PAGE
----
Nats' bullpen has another meltdown as Pirates win

WASHINGTON -- The Washington Nationals are running out of ways to describe a string of losses that always seem to end the same way -- with a meltdown moment from the bullpen.

This time it was a wild pitch in the ninth inning, a two-out slider from Joel Hanrahan that bounced before it got to home plate. Freddy Sanchez scored from third base, the deciding run that gave the Pittsburgh Pirates a 2-1 victory Wednesday night. It was their season-high fifth straight win and the Nationals' seventh consecutive loss.

"I'm tired of talking about losses, period," Washington outfielder Adam Dunn said. "You can only say the same thing over and over and over before you get fed up with it, and that's kind of what's going on right now."

Losses are beginning to feel inevitable for the Nationals, hardly surprising considering that the defense is poor and the bullpen's record is 1-15. The Pirates have been more than happy to capitalize, posting three straight wins against Washington relievers to pull themselves out of last place in the National League Central.

"It's unbelievable. You can just feel the electricity in the clubhouse," said reliever John Grabow (2-0), who pitched the eighth inning for the victory. "It's so awesome knowing that when you win, how much it changes the mood. Everybody's a lot more confident. When you come to the field and you're expecting a win, it makes all the difference."

Hanrahan (0-2), brought on in the ninth inning of a tie game despite season-long struggles, walked pinch-hitter Delwyn Young to lead it off. Sanchez and Nate McLouth singled to load the bases with one out. Pinch-hitter Brandon Moss hit into a fielder's choice that forced Young at the plate.

Then came Hanrahan's bouncer to Adam LaRoche on a 1-2 pitch, giving the Pirates the run they needed.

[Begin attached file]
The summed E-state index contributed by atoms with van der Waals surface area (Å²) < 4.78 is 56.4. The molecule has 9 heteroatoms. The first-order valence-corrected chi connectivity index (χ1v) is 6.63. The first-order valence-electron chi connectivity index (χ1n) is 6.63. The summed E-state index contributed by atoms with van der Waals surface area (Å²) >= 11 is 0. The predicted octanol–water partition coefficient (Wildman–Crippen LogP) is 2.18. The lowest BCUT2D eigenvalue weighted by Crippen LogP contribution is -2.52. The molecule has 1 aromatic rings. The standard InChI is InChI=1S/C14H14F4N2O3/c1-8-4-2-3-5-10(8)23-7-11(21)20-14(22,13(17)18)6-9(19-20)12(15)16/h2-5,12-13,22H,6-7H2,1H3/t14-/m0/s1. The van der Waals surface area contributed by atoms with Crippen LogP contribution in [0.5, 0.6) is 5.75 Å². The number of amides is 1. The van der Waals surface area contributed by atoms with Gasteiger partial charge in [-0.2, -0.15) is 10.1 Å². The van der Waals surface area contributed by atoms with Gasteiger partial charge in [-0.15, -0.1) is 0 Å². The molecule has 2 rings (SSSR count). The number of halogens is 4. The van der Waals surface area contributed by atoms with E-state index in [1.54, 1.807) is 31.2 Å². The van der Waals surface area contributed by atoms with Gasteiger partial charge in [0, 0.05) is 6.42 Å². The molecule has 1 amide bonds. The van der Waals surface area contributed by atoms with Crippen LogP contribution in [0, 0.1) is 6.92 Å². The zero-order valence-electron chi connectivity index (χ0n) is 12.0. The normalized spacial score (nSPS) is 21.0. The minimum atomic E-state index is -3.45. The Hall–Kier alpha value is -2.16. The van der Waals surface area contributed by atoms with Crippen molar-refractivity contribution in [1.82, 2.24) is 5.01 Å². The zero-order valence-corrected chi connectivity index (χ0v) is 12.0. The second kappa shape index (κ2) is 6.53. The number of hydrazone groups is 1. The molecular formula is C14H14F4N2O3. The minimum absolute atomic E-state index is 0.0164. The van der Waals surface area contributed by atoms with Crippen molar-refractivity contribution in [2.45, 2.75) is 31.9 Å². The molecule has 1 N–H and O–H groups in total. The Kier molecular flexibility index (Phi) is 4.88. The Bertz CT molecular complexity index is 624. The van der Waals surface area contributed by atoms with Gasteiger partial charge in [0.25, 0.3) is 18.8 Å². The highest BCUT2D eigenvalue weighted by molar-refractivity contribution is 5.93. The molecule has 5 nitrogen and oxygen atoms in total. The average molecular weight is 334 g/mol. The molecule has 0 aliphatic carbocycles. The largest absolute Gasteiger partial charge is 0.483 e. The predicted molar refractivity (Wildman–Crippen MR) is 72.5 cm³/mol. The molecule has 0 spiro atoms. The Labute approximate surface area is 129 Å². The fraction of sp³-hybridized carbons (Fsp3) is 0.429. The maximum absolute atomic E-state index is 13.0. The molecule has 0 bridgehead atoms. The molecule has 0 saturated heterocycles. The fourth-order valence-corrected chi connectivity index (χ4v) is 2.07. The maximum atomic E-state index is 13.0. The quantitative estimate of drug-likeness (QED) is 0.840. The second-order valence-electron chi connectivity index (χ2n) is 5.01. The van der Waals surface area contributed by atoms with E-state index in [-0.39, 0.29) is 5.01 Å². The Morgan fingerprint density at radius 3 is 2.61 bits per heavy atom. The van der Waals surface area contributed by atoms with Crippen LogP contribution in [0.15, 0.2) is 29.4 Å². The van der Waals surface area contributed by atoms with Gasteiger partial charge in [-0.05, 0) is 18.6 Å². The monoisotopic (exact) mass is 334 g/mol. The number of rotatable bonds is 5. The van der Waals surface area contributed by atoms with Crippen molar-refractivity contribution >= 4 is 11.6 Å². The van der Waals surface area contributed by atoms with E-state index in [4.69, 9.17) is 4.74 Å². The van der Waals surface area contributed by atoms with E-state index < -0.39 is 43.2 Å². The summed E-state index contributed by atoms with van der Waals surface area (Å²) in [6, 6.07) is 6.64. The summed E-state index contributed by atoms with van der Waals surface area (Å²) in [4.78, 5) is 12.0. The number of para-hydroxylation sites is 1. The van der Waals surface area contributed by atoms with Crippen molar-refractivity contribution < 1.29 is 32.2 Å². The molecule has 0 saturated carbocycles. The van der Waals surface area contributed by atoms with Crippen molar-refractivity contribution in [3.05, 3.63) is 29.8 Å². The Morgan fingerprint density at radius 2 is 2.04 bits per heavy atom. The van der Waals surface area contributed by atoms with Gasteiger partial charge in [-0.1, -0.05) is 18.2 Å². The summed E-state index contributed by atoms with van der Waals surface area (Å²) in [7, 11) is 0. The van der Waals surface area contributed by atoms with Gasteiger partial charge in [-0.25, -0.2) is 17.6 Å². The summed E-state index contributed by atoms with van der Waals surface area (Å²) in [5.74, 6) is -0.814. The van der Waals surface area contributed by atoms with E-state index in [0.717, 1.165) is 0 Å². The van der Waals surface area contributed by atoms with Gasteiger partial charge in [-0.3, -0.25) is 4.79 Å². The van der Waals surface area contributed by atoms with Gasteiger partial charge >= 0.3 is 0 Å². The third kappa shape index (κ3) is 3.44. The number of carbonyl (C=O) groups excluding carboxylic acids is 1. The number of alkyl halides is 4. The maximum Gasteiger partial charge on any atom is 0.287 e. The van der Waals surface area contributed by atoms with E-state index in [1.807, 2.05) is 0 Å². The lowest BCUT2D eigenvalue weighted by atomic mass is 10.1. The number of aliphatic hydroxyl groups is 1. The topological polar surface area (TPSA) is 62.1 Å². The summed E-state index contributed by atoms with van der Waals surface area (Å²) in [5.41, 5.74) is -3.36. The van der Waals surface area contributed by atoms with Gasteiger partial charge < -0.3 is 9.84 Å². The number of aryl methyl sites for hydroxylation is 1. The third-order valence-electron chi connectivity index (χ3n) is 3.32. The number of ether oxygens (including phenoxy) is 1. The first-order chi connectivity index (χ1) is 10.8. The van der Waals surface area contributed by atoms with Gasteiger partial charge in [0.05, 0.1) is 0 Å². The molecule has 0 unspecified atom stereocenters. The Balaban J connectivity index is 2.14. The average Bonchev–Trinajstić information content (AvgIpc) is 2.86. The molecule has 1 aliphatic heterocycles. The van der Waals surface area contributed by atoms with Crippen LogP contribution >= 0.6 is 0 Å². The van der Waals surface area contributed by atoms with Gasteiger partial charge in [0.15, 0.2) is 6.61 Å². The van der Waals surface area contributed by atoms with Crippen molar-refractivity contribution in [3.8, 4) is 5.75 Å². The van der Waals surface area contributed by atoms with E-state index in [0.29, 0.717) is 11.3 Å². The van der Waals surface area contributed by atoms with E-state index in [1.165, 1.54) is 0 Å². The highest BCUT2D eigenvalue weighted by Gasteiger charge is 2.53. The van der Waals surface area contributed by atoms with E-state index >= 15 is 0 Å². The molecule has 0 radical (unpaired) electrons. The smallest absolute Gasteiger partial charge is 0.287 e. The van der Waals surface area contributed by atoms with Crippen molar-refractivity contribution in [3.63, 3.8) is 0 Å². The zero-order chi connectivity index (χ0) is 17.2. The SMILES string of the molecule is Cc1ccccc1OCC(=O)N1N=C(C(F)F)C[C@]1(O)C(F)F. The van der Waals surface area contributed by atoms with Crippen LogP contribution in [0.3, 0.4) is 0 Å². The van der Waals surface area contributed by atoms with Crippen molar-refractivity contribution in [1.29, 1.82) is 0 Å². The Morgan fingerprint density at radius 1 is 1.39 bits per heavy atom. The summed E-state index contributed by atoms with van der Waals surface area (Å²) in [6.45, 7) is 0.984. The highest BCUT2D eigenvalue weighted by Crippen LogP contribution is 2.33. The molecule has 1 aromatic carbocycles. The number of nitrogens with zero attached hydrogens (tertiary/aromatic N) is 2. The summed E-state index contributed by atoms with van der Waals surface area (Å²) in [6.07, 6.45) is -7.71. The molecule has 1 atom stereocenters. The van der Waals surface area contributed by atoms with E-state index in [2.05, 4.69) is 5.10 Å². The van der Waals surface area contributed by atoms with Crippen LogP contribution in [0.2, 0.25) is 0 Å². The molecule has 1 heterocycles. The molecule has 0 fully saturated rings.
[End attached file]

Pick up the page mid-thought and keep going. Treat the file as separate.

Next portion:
"It's my strikeout pitch, and right now I'm just not giving it a chance," said Hanrahan, whose ERA is 6.87 in 19 appearances. "They're not swinging at it, and I'm not getting it close to the strike zone. Every one I've been throwing is 60 feet, and that's not going to cut it."

The Nationals squandered late chances by hitting into double plays in the eighth and ninth innings, and pinch-hitter Josh Willingham ended the game with a fly ball off closer Matt Capps that McLouth snagged about a foot from the top of the wall in center field.

"I looked up and saw it carrying out," said Capps, who got his eighth save. "I saw Nate running back the way he was and I said, 'All right. I guess it's gone.' But he made a great play on it."

After plenty of scoring in the first two games of the series, the bats cooled off on both sides. The Pirates had averaged 9 runs in the first four games of their winning streak, while the Nationals had scored five or more runs in 10 straight games for the first time in franchise history. Washington's streak of six consecutive losses with five or more runs had tied a major league record.

Starter Paul Maholm gave up one run over six innings for the Pirates. John Lannan allowed one run over seven innings for the Nationals, but that meant the Pirates got to face the bullpen for the final two.

"Keep putting pressure on them," Pittsburgh manager John Russell said, "and eventually something's got to crack."

Hanrahan's wild pitch wasn't even the Nationals' biggest bonehead play. Dunn halfheartedly short-hopped a throw from left field on a double by Jack Wilson in the fourth inning. The ball bounced past three players -- Cristian Guzman, Ronnie Belliard and Ryan Zimmerman -- while Andy LaRoche came around to score. The fans booed, having come to expect such moments from a team on pace to lose 116 games.

"It doesn't seem like anything's going right for us right now," Washington manager Manny Acta said.

Game notes
Zimmerman reached safely for the 38th consecutive game. ... Nationals OF Austin Kearns was back in the starting lineup for the first time since getting hit by a pitch on his hand Friday night. Justin Maxwell, officially recalled from Triple-A Syracuse earlier Wednesday, started in center field.